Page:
In my previous post I recapped the first day and a half’s presentations at last weekend’s Network Archaeology conference. Now I’ll try to move a bit more quickly through the latter day-and-a-half. That last post took me a ridiculously long time; this one’s going to have to be more condensed.
Friday afternoon started off with a nice talk by Brian Jacobson on electrical networks at Gaumont studios in Paris, and the links between cinema’s industrialization and parallel developments in science and engineering. Then James Purdon talked about the representation of pylons in the poetry of Stanley Snaith and Stephen Spender. After that, Veronica Paredes shared her dissertation research on the repurposing and mapping of old movie theaters in LA; I’ve heard Veronica speak about this work on a few occasions, and I’m always excited to hear about her progression.
It was about this time that I started to get a bit nervous about my own upcoming talk, so my note-taking was suspended until after my panel.
Later that evening we had Jussi Parikka’s provocative keynote. I’m afraid if I were to try to crystallize his argument, I wouldn’t do it justice. But Jussi offered several important take-away concepts and messages that resonated throughout the rest of the weekend’s conversations, so I’ll list some of those instead:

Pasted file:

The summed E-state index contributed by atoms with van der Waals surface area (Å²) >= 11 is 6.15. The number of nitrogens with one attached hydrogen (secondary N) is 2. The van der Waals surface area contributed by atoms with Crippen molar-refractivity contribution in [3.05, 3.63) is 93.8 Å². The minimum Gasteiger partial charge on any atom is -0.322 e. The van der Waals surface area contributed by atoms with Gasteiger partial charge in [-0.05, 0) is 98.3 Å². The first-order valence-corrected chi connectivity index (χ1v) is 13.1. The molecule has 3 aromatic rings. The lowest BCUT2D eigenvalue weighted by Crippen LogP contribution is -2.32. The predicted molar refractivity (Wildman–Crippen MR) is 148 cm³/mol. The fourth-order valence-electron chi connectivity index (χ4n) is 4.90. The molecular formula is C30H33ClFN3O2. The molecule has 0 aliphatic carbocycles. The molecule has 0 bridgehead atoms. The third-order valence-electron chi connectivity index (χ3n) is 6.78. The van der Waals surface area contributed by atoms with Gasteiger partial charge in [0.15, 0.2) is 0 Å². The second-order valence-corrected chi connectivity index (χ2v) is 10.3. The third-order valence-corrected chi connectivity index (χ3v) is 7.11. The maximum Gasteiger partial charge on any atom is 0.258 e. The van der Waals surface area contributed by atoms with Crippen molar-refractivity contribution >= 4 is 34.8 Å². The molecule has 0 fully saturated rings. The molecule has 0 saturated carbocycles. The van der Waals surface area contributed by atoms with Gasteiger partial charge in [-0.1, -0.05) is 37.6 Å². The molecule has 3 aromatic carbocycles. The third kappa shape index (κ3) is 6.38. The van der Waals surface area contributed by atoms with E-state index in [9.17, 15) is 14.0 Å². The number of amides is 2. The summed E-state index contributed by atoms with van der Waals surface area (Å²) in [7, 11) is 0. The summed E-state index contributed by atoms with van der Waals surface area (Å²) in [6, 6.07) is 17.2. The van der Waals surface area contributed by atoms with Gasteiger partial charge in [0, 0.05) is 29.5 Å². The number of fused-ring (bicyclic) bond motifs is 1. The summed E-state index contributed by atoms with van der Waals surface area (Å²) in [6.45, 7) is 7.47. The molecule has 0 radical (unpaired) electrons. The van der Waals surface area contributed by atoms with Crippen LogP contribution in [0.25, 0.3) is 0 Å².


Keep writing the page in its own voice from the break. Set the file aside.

- The concept of micro-temporality — recognizing that seemingly instantaneous processes are actually comprised of a series of micro-temporal steps, e.g., switching, batch-processing, real-time systems
- Acknowledging a non-human temporality, a “machine time”
- Likewise, spatiality/addressing can be machine-driven. Systems can be self-learning; a system can “teach itself where to go, how to be routed.” There needn’t be any central control, “just local routing knowledge to go where it needs to go.”
- Acknowledging a non-human temporality, a “machine time”
- Networks are “not about flow, but about managing bursts.”
- “Publicness has a special relation to time, to machine time,” and is “understood through the switch”; packet-switching involves a form of shared time, determining who speaks, and when.
- The concept of critical engineering (which some attendees, like Darren Wershler, suggested that we subject to its own critique)
The day closed with some great performances and screenings, including my former thesis student Ben Mendelsohn’s screening of his wonderful and widely circulated short documentary, Bundled, Buried and Behind Closed Doors, and Chris Cuellar’s totally awesome live video performance examining computer vision and first-person films.
The next morning I was really out of sorts, so the only thing I remember — perhaps fittingly, given my spaciness — was John Shiga’s super-fascinating, and devastating, presentation on John Lilly’s dolphin communication experiments. Oh, the terrible things we do to to animals.